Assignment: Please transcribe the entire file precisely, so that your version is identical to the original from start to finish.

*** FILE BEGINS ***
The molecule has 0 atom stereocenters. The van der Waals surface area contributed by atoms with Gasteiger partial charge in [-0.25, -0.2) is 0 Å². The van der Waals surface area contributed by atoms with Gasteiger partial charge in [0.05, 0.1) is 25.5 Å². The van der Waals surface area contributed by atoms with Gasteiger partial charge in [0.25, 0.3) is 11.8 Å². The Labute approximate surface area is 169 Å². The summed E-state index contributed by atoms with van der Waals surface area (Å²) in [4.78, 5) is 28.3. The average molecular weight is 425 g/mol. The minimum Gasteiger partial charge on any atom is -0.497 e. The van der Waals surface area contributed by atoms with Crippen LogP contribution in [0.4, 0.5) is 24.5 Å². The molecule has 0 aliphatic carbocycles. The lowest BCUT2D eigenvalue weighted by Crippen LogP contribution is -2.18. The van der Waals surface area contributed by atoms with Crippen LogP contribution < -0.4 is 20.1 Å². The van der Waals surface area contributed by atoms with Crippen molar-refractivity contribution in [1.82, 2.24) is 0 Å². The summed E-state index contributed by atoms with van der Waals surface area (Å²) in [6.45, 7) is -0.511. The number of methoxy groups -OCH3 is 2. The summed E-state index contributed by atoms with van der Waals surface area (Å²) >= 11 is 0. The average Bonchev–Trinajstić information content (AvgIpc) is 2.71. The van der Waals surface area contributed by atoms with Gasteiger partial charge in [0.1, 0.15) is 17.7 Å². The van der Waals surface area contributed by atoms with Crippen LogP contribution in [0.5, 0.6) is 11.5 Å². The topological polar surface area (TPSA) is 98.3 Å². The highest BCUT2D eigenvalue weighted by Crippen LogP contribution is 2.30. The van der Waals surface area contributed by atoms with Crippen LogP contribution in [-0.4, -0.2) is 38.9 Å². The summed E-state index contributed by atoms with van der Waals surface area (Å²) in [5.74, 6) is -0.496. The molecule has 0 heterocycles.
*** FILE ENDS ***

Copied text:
The molecule has 0 atom stereocenters. The van der Waals surface area contributed by atoms with Gasteiger partial charge in [-0.25, -0.2) is 0 Å². The van der Waals surface area contributed by atoms with Gasteiger partial charge in [0.05, 0.1) is 25.5 Å². The van der Waals surface area contributed by atoms with Gasteiger partial charge in [0.25, 0.3) is 11.8 Å². The Labute approximate surface area is 169 Å². The summed E-state index contributed by atoms with van der Waals surface area (Å²) in [4.78, 5) is 28.3. The average molecular weight is 425 g/mol. The minimum Gasteiger partial charge on any atom is -0.497 e. The van der Waals surface area contributed by atoms with Crippen LogP contribution in [0.4, 0.5) is 24.5 Å². The molecule has 0 aliphatic carbocycles. The lowest BCUT2D eigenvalue weighted by Crippen LogP contribution is -2.18. The van der Waals surface area contributed by atoms with Crippen LogP contribution < -0.4 is 20.1 Å². The van der Waals surface area contributed by atoms with Crippen molar-refractivity contribution in [1.82, 2.24) is 0 Å². The summed E-state index contributed by atoms with van der Waals surface area (Å²) in [6.45, 7) is -0.511. The number of methoxy groups -OCH3 is 2. The summed E-state index contributed by atoms with van der Waals surface area (Å²) >= 11 is 0. The average Bonchev–Trinajstić information content (AvgIpc) is 2.71. The van der Waals surface area contributed by atoms with Gasteiger partial charge in [0.1, 0.15) is 17.7 Å². The van der Waals surface area contributed by atoms with Crippen LogP contribution in [0.5, 0.6) is 11.5 Å². The topological polar surface area (TPSA) is 98.3 Å². The highest BCUT2D eigenvalue weighted by Crippen LogP contribution is 2.30. The van der Waals surface area contributed by atoms with Crippen LogP contribution in [-0.4, -0.2) is 38.9 Å². The summed E-state index contributed by atoms with van der Waals surface area (Å²) in [5.74, 6) is -0.496. The molecule has 0 heterocycles.